The Reuben Wells Locomotive
The Reuben Wells is a 55-ton wood-burning steam locomotive which was designed and built in 1868 at $18,345.40 by Reuben Wells, master mechanic of the Jeffersonville, Madison, and Indianapolis Railroad. After around 30 years of service, it was donated to Purdue where it remained until 1940 to be studied and preserved. After its stint as a resident in West Lafayette, the Reuben Wells was controlled by the Pennsylvania Railroad from the ‘40s until the ‘60s for restoration purposes. In 1968, it was loaned to the Children’s Museum of Indianapolis on a permanent basis where it now resides.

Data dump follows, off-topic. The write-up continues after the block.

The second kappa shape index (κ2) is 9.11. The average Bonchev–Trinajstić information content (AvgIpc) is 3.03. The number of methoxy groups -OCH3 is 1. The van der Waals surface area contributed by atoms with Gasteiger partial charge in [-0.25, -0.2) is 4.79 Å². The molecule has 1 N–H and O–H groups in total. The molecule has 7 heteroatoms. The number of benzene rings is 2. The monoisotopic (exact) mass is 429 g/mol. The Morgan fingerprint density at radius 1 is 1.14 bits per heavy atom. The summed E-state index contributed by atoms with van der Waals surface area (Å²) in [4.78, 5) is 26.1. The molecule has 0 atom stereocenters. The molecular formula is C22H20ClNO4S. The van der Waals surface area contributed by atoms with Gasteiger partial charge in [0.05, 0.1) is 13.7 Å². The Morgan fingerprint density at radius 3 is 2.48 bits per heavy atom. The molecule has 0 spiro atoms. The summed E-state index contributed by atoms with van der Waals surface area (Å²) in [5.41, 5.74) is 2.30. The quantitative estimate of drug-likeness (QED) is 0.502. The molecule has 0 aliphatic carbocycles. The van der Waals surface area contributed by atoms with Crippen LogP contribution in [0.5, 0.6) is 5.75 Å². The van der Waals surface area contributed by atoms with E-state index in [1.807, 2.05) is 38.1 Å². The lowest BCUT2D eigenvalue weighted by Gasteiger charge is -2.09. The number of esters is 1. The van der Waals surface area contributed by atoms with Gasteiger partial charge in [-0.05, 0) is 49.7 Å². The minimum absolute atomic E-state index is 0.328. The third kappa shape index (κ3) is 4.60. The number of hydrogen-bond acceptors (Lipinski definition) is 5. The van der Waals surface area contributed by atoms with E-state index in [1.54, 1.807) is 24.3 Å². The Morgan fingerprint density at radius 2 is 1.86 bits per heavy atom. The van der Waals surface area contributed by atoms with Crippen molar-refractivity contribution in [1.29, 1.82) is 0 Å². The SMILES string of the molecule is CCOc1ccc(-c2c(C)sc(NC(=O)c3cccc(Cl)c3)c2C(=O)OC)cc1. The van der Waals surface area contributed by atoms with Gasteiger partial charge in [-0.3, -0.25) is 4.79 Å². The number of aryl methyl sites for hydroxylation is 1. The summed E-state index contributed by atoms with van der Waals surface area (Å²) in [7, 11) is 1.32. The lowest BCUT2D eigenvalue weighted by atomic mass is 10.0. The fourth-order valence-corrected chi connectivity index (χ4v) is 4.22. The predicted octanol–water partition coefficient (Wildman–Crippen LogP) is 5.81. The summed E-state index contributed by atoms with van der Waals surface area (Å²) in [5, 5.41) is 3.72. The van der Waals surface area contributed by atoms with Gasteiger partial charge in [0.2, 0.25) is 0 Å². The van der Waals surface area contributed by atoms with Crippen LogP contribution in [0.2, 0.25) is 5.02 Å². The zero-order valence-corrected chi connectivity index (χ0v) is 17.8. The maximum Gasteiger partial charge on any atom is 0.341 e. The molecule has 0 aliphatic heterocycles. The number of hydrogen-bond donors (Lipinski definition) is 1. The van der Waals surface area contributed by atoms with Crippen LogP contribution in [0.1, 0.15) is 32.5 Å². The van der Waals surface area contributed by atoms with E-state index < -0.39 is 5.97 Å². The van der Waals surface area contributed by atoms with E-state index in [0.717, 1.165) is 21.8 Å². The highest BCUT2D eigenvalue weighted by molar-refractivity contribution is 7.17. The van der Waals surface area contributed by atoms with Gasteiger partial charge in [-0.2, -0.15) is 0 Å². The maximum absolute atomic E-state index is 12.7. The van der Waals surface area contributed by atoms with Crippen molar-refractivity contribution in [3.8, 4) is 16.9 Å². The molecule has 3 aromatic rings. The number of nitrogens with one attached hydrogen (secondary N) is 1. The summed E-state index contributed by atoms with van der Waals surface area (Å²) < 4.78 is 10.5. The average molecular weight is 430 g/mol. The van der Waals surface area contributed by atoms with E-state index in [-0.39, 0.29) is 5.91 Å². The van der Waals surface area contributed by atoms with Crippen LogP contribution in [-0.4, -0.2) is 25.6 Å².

Construction and operation of the engine was an impressive engineering achievement. It was the heaviest and largest locomotive in the world at the time of its first trip up the Madison Hill (which boasted the steepest standard gauge main track in the U.S. – a 5.9% incline!). Both its size and its achievement made the Reuben Wells a sensation in engineering circles and symbolized the innovation of the time period. It also opened up even more commerce for the river port of Madison, IN.
It was listed on the State Register in 1978.